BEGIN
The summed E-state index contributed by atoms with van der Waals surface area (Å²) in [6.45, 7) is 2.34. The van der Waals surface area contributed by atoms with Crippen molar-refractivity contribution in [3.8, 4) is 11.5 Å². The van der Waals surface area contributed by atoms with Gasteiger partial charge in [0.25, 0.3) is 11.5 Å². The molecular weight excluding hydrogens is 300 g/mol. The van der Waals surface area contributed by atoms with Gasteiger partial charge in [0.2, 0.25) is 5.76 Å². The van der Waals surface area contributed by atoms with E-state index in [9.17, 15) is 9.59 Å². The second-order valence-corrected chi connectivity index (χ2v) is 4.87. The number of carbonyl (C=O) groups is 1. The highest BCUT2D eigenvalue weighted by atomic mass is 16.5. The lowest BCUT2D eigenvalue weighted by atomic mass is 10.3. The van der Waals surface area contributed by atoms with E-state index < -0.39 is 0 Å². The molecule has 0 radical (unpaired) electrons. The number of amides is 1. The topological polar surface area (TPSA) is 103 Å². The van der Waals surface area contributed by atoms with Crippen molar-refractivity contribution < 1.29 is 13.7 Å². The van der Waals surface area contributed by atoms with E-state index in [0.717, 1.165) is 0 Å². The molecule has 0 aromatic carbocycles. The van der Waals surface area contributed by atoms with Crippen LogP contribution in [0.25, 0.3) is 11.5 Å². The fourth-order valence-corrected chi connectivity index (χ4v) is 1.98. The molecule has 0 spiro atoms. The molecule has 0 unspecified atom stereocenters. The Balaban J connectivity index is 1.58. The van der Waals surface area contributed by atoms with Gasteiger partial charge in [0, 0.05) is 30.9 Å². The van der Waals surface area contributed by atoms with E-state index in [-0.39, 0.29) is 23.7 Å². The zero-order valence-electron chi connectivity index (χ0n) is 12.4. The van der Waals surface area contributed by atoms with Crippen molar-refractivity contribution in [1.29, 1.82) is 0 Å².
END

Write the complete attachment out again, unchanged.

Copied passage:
The summed E-state index contributed by atoms with van der Waals surface area (Å²) in [6.45, 7) is 2.34. The van der Waals surface area contributed by atoms with Crippen molar-refractivity contribution in [3.8, 4) is 11.5 Å². The van der Waals surface area contributed by atoms with Gasteiger partial charge in [0.25, 0.3) is 11.5 Å². The molecular weight excluding hydrogens is 300 g/mol. The van der Waals surface area contributed by atoms with Gasteiger partial charge in [0.2, 0.25) is 5.76 Å². The van der Waals surface area contributed by atoms with E-state index in [9.17, 15) is 9.59 Å². The second-order valence-corrected chi connectivity index (χ2v) is 4.87. The number of carbonyl (C=O) groups is 1. The highest BCUT2D eigenvalue weighted by atomic mass is 16.5. The lowest BCUT2D eigenvalue weighted by atomic mass is 10.3. The van der Waals surface area contributed by atoms with E-state index < -0.39 is 0 Å². The molecule has 0 radical (unpaired) electrons. The number of amides is 1. The topological polar surface area (TPSA) is 103 Å². The van der Waals surface area contributed by atoms with Crippen molar-refractivity contribution < 1.29 is 13.7 Å². The van der Waals surface area contributed by atoms with E-state index in [0.717, 1.165) is 0 Å². The molecule has 0 aromatic carbocycles. The van der Waals surface area contributed by atoms with Crippen LogP contribution in [0.25, 0.3) is 11.5 Å². The fourth-order valence-corrected chi connectivity index (χ4v) is 1.98. The molecule has 0 spiro atoms. The molecule has 0 unspecified atom stereocenters. The Balaban J connectivity index is 1.58. The van der Waals surface area contributed by atoms with Gasteiger partial charge in [0, 0.05) is 30.9 Å². The van der Waals surface area contributed by atoms with E-state index in [-0.39, 0.29) is 23.7 Å². The zero-order valence-electron chi connectivity index (χ0n) is 12.4. The van der Waals surface area contributed by atoms with Crippen molar-refractivity contribution in [1.29, 1.82) is 0 Å².